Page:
Reducing CO2 Emissions and the Web

Reducing CO2 Emissions and the Web

Remove excess plugin

Don’t’ worry, we’re not going bananas. Your favorite website design team was in a bit of a hurry last month, but there’s always time to stop and smell the flowers. At the beginning of this month, we read about Danny van Kooten’s effort to reduce CO2 emissions just by doing his job. How’s that possible? All websites have a specific carbon footprint. Meaning, the extensions, programs, solutions used by millions of users utilize a certain amount of energy. If the creators get rid of just a couple of unnecessary kB, they can achieve an enormous impact. And that is just what this programmer did. He reduced global emissions by an estimated 59.000 kg CO2 per month by removing a 20 kB JavaScript dependency in Mailchimp for WordPress. He said that his WordPress plugins combined run on almost over 2 million different websites, with who knows how many visitors.

So, the numbers are staggering – looks like that 1 kWh if each of these websites received exactly 1 visitor. If the average visitor count for websites is around 10.000 per month, the total amount of saved energy from reducing a single kilobyte is then 1 kWh * 10.000 visitors = 10.000 kWh.

We (or some of us) are taking IT for granted because 1 kilobyte of a file that is being loaded on 2 million websites produces 2950 kg CO2 emissions per month! So, making 1000 kg of cement produces around 900 kg of carbon dioxide, and that is a whole different industry from a piece of code.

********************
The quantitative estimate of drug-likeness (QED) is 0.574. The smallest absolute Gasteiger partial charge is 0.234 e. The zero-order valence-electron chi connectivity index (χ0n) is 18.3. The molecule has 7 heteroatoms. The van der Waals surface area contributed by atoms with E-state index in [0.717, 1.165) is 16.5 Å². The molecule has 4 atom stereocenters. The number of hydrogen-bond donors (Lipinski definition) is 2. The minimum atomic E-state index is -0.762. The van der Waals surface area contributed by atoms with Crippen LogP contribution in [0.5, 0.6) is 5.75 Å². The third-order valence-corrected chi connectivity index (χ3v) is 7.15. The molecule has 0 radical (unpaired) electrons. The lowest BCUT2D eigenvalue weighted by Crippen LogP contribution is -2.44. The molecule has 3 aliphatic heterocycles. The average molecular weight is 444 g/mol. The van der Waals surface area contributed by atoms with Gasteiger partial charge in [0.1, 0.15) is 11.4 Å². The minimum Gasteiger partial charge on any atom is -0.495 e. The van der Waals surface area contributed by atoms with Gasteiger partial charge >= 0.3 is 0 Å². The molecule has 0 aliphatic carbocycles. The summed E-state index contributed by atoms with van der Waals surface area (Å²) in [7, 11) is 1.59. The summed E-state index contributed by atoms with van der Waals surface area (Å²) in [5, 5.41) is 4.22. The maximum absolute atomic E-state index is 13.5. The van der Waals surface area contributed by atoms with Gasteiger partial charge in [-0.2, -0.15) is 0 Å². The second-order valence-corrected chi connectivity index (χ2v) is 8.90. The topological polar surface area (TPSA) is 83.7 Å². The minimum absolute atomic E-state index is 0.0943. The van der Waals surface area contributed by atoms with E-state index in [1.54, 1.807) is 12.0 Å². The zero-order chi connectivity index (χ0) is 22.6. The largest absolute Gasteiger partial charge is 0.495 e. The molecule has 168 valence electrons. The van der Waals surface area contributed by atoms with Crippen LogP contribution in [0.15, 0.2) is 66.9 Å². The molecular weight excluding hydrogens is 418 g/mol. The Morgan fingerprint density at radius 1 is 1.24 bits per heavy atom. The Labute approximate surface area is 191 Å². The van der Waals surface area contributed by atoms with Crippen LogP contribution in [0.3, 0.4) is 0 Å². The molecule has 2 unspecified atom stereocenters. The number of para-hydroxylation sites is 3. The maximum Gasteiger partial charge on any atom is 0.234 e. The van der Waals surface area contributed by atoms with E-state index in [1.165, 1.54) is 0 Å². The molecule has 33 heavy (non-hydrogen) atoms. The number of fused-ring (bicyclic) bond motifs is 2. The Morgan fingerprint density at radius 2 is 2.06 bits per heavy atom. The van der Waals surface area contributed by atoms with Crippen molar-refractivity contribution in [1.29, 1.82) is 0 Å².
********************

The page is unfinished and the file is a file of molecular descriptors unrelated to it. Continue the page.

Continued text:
Is There a Practical Solution?

We are facing a ridiculous growing of websites’ data. In just a decade, data transfer was getting more and more energy usage, and with the growth in mobile use, the numbers got wilder.

Hand holding glass globeMentioned programmer Danny thinks that “web developers we have a responsibility to stop this madness”. He suggested that programmers must think – do I REALLY need this? If not, it is better to leave it out.

So, the best way to build sustainable solutions and take care of the Planet is to avoid all the unnecessary features and keeping your code nice and clean. Danny mentioned JavaScript and CSS framework as examples of things that programmers shouldn’t embrace buy default. Also, with extending the cache lifetimes and using a static site generator, we are doing more for our community that we might think.

It’s Really Adding Up!

What is really fun is that in spite of all the expectations, we do not have to bloat the web. Meaning, we have been bombarded with third-party analytics, extensions, and plugins that pretty fast became the industry “standard”. But do we really need this?

With just a few small improvements like choosing the more efficient web host or getting rid of unnecessary code, we are doing much more on a global scale. And these are the choices we make daily, and almost by default. We make a number of websites yearly, along with thousands of our colleagues around the world. The impact of all our work combined together is mind-blowing, having in mind the energy and CO2 footprint it produces. What we wanted is to share a great initiative and to pinpoint the importance of the choices we as developers make. This is one of our main goals as a web development agency. To develop a healthy and sustainable practice, that could make a difference.